Putting It All Together

One way to test these concepts is to consider how they interact with real questions people have in the world. We’ll look quickly at two— not necessarily to answer them definitively but to uncover, in a real-world context, the com­plexities encountered when asking such seem­ingly simple and obvious questions.

Quick, which bag is better for the environ­ment, paper or plastic (see Figure 2.2)? Are you sure?

Подпись: FIGURE 2.2 Paper or plastic—the eternal question. LEFT IMAGE:

/W http://www. flickr. com/photos/ rosenfeldmedia/3258986460

right image:

/W http://www. flickr. com/photos/ rosenfeldmedia/3258159681

Because even the experts can’t agree. The ubiquitous question asked of shoppers by grocery baggers has been turned around in the past few years as it pertains to environmental choices. These are exceedingly simple options, most often comprising one part and fairly sim­ple manufacturing processes. Their function, too, is incredibly simple and obvious in almost all cases. This makes it an easy question to start with. Let’s look at the pros and cons of each.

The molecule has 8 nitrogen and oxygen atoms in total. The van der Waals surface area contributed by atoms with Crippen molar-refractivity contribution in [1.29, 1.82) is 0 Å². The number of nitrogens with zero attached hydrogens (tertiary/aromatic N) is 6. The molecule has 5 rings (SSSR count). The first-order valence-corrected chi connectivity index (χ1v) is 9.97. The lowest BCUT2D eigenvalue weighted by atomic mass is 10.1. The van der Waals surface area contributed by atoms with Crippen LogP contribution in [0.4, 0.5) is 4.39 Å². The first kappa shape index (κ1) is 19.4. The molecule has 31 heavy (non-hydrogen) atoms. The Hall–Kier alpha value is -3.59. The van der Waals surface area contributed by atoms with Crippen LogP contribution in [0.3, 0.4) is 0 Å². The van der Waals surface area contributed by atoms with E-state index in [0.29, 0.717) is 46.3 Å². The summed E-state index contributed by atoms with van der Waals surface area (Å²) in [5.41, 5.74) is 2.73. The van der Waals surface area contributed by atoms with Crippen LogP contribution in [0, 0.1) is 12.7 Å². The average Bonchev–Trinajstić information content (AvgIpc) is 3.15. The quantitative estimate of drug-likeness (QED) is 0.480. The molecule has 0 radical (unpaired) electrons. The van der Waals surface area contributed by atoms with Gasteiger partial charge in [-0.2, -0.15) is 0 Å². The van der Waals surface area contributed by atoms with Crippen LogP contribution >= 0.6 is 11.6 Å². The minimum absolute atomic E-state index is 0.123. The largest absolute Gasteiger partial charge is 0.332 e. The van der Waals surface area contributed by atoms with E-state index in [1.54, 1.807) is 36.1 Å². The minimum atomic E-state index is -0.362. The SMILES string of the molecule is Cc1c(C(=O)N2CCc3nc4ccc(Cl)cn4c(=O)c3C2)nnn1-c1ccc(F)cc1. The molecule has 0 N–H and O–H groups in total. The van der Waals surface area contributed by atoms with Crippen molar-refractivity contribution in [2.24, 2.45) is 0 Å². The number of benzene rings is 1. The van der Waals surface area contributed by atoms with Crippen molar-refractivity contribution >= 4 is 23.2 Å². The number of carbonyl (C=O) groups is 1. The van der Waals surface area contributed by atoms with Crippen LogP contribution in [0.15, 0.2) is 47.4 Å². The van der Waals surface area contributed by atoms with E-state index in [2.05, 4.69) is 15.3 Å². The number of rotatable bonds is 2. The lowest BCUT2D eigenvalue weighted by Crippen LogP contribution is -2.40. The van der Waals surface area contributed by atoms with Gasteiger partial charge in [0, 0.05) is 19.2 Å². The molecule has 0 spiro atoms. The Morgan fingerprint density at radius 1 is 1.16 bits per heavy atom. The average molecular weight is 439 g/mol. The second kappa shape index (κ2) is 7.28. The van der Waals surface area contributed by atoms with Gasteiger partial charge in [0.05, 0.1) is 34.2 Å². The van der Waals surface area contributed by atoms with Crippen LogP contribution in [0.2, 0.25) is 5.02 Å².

Made from a renew-

Much lighter than

able resource (trees)

paper bag


Despite being made from fossil fuels, uses consid­erably less mate­rial and releases significantly less greenhouse gas in the manufacturing and transportation


Trees are renewable

Made from fossil

only if replanted and carefully managed

Biodegradable only if not put in a landfill (basically, nothing in a land fill ever de­grades)


One camp contends that paper bags are bet­ter because they’re biodegradable and don’t rely solely on petroleum products for their manufacture. They also claim that paper bags don’t pose as much of a danger to wild­fire (which turns out not to be much of a

problem, in actuality[3]). So paper bags must be better.

Updated: September 26, 2015 — 5:31 pm